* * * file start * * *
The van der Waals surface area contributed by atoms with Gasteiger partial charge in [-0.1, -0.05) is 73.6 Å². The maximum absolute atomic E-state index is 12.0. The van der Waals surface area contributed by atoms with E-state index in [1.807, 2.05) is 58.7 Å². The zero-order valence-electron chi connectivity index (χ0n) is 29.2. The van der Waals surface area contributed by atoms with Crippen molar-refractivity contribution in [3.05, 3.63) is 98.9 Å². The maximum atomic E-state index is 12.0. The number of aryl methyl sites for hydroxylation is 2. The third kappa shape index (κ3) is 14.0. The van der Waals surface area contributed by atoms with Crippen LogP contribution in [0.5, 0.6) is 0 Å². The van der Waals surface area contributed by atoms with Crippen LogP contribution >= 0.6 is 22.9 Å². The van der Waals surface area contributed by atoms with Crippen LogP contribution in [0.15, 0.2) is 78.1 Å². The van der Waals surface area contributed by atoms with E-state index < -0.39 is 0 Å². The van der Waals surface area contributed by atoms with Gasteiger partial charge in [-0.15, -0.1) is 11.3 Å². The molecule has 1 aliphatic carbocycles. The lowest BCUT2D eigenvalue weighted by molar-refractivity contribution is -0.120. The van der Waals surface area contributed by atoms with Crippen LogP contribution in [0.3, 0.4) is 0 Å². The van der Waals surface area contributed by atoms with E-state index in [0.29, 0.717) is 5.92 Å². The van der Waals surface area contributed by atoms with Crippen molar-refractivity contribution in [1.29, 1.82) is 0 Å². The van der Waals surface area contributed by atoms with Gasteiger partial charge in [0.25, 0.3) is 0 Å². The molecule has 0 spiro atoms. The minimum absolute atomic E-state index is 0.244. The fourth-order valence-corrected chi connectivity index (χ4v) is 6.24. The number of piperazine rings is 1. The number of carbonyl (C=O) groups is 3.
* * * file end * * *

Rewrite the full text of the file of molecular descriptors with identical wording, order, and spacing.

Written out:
The van der Waals surface area contributed by atoms with Gasteiger partial charge in [-0.1, -0.05) is 73.6 Å². The maximum absolute atomic E-state index is 12.0. The van der Waals surface area contributed by atoms with E-state index in [1.807, 2.05) is 58.7 Å². The zero-order valence-electron chi connectivity index (χ0n) is 29.2. The van der Waals surface area contributed by atoms with Crippen molar-refractivity contribution in [3.05, 3.63) is 98.9 Å². The maximum atomic E-state index is 12.0. The number of aryl methyl sites for hydroxylation is 2. The third kappa shape index (κ3) is 14.0. The van der Waals surface area contributed by atoms with Crippen LogP contribution in [0.5, 0.6) is 0 Å². The van der Waals surface area contributed by atoms with Crippen LogP contribution >= 0.6 is 22.9 Å². The van der Waals surface area contributed by atoms with Crippen LogP contribution in [0.15, 0.2) is 78.1 Å². The van der Waals surface area contributed by atoms with E-state index < -0.39 is 0 Å². The van der Waals surface area contributed by atoms with Gasteiger partial charge in [-0.15, -0.1) is 11.3 Å². The molecule has 1 aliphatic carbocycles. The lowest BCUT2D eigenvalue weighted by molar-refractivity contribution is -0.120. The van der Waals surface area contributed by atoms with Crippen LogP contribution in [0.3, 0.4) is 0 Å². The van der Waals surface area contributed by atoms with E-state index in [0.29, 0.717) is 5.92 Å². The van der Waals surface area contributed by atoms with Crippen molar-refractivity contribution in [1.29, 1.82) is 0 Å². The van der Waals surface area contributed by atoms with Gasteiger partial charge in [0.25, 0.3) is 0 Å². The molecule has 0 spiro atoms. The minimum absolute atomic E-state index is 0.244. The fourth-order valence-corrected chi connectivity index (χ4v) is 6.24. The number of piperazine rings is 1. The number of carbonyl (C=O) groups is 3.